capitalist system of production," wrote Edward A. Alpers
in "Weapon of History in African Liberation."
Rodney left Tanzania in 1974 to assume the chair of the
History Department at the University of Georgetown, Guyana.
[However, he was never allowed to assume his faculty
position.] He formed the Working People's Alliance with the
goal of developing a new independent revolutionary party to
help build a true Guyanese socialist republic.
Throughout the 1970s Rodney traveled periodically to the
U.S., lecturing at many colleges and universities.
He connected the Black liberation movement and other
oppressed people's struggles to the struggle against
imperialism. He also worked closely with progressive and
revolutionary leaders in the Caribbean, such as the
assassinated president of Grenada, Maurice Bishop.
And in his homeland, Guyana, Rodney always worked shoulder-to-
shoulder with the working class, be it in the sugar cane
fields or bauxite mines or other work and cultural spaces.
Rodney was assassinated on June 13, 1980, in Georgetown by a
bomb explosion. Some say the political forces involved in the
bombing were linked to the CIA. There was never an inquest
into Rodney's death and to this day no one has been held
Rodney's funeral cortÃ¨ge was attended by thousands of
mourners from inside Guyana and internationally who felt the
deep loss of one of the most potent Marxist revolutionaries
to have lived.
Marxism--a weapon for the oppressed
Rodney was an internationalist. He understood working-class
and oppressed people's need for their own party for self-
emancipation, one that has flexibility in tactics and
strategy and that is attempting to build socialism.
And as his "Marxism and Liberation" talk at Queens College in
1975 attests, Rodney rejected racist and bourgeois assertions
that Marxism couldn't be applied outside of a European
context, which was one of his greatest contributions.
"They seem not to take into account that already that
methodology and that ideology have been utilized,
internalized, and domesticated in large parts of the world
that are not European.
"That it is already the ideology of 800 million Chinese
people; that it is already the ideology which guided the
Vietnamese people to successful struggle and to the defeat of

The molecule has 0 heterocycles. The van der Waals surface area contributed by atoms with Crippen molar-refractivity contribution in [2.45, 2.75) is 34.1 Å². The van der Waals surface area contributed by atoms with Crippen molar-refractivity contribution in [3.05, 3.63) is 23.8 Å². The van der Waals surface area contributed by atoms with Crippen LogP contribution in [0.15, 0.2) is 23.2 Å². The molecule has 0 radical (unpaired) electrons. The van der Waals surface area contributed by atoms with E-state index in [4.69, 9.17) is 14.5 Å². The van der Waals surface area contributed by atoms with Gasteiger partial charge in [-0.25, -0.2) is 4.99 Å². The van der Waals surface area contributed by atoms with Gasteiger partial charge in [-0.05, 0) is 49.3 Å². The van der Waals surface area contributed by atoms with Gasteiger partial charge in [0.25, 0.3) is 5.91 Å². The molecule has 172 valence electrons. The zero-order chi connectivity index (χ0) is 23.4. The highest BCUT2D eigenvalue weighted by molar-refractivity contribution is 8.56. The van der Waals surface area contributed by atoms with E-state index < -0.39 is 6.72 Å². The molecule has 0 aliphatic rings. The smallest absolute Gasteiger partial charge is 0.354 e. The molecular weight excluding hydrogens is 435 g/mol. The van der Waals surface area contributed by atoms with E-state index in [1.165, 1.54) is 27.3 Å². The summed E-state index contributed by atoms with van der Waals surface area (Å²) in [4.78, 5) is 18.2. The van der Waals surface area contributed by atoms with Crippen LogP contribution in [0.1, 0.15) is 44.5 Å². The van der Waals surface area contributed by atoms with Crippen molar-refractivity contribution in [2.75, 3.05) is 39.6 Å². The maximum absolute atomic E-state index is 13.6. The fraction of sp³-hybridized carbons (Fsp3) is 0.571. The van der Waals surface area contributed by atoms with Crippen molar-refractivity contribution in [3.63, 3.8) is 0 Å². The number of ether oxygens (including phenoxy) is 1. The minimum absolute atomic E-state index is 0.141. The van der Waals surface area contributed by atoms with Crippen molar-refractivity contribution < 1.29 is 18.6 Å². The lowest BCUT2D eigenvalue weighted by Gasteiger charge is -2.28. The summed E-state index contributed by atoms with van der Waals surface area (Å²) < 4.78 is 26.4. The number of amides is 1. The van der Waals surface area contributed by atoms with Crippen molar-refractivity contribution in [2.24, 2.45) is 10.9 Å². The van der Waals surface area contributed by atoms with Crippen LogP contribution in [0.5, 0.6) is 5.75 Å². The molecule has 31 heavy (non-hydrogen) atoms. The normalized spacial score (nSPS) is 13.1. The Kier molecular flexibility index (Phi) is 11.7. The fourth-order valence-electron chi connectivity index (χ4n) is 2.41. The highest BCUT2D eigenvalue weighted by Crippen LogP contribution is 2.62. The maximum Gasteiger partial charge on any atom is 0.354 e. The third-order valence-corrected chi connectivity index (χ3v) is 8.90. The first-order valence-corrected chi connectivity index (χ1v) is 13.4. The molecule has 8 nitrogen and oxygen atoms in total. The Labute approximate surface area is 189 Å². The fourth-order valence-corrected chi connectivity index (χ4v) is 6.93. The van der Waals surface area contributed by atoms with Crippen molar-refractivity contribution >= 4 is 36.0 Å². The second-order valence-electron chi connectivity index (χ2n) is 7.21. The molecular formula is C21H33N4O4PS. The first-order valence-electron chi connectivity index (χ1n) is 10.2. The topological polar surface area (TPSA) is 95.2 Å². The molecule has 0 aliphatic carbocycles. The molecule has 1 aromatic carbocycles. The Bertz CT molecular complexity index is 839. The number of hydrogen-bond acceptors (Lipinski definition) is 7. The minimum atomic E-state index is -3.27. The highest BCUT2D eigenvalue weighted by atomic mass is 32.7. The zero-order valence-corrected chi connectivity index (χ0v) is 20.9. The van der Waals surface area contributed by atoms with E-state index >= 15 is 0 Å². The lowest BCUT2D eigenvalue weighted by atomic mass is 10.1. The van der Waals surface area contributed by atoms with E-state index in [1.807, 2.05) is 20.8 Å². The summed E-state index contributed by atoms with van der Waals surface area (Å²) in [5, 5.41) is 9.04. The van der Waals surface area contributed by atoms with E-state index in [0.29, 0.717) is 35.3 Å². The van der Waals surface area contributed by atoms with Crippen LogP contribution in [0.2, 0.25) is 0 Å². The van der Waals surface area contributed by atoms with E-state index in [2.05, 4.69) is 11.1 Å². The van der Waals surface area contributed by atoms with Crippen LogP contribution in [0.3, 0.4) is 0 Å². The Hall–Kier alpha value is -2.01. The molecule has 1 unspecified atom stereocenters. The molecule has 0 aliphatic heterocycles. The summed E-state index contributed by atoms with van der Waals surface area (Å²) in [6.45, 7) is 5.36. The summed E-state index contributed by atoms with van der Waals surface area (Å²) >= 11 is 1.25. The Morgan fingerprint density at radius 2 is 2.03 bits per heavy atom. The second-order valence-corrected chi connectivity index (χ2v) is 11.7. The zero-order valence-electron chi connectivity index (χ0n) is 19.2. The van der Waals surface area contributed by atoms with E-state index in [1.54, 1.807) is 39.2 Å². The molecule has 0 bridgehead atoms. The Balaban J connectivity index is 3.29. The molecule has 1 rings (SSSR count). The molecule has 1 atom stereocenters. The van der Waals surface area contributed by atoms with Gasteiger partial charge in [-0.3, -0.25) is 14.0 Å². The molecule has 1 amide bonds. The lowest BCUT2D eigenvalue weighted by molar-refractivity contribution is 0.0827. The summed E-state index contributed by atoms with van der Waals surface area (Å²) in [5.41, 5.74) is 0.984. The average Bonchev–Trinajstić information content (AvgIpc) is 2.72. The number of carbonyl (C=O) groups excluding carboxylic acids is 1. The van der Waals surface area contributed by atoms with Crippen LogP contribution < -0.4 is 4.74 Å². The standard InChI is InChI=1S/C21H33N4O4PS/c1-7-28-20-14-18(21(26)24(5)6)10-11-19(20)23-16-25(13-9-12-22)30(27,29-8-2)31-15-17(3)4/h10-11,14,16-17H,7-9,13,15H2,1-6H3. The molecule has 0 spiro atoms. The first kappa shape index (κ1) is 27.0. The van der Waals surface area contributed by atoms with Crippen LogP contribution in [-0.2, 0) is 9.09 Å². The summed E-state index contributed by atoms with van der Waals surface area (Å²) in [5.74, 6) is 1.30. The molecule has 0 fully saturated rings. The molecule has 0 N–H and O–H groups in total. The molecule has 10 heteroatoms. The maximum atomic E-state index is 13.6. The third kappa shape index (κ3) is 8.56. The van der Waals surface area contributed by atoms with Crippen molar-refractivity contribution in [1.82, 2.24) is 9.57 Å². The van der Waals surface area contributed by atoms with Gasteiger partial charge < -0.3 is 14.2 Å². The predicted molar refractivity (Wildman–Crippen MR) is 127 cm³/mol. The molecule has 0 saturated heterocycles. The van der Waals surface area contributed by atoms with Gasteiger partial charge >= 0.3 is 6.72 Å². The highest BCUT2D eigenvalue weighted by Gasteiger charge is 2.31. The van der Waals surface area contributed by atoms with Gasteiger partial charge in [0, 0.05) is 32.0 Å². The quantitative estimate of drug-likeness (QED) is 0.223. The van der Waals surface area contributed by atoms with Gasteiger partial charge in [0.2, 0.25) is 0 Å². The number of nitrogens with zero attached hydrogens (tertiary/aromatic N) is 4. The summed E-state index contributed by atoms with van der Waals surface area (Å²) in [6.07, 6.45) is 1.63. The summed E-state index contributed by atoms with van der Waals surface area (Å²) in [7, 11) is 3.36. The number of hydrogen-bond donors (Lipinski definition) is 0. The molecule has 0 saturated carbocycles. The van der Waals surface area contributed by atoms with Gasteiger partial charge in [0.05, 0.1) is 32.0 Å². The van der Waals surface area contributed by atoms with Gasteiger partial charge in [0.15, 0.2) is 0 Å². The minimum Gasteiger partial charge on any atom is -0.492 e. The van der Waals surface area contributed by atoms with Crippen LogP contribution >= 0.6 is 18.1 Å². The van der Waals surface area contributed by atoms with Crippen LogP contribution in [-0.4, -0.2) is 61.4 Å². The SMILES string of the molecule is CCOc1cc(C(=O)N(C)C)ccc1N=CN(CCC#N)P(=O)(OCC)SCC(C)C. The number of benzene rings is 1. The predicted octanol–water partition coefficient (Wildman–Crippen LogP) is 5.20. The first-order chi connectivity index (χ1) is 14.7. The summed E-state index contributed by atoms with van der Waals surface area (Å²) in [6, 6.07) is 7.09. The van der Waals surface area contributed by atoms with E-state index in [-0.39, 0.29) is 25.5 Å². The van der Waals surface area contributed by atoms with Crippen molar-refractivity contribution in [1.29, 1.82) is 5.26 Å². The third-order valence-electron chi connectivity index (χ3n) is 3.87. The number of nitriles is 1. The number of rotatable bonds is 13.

imperialism. That it is already the ideology which allows
North Korea to transform itself from a backward, quasi-
feudal, quasi-colonial terrain into an independent industrial
power. That it is already the ideology which has been adopted
on the Latin American continent and that serves as the basis
for development in the Republic of Cuba.
"That it is already the ideology which was used by Cabral,
which was used by Samora Machel, which is in use on the
African continent itself to underline and underscore struggle
and the construction of a new society.
"It cannot therefore be termed a European phenomenon; and the
onus will certainly be on those who argue that this
phenomenon, which was already universalized itself, is
somehow not applicable to some Black people..." ("Yes to
Marxism" pamphlet, February 1986, People's Progressive Party
As Alpers wrote, "...What stands out is that to the very end
of his life Walter Rodney recognized and used history as a
weapon in the revolutionary struggle for liberation."
Sources for this article include: Rupert Charles
Lewis, "Walter Rodney's Intellectual and Political Thought";
Walter Rodney, "Groundings with my Brothers; History of the
Guyanese Working People, 1881-1905," "History of the Upper
Guinea Coast, 1545-1800," "How Europe Underdeveloped Africa,"
and "Walter Rodney Speaks: The Making of an African
Intellectual"; Edward A. Alper and Pierre-Michel
Fontaine, "Walter Rodney, Revolutionary and Scholar: A
Tribute" (includes appendix of Rodney's writings and
lectures); Kwayana, Eusi, "Walter Rodney."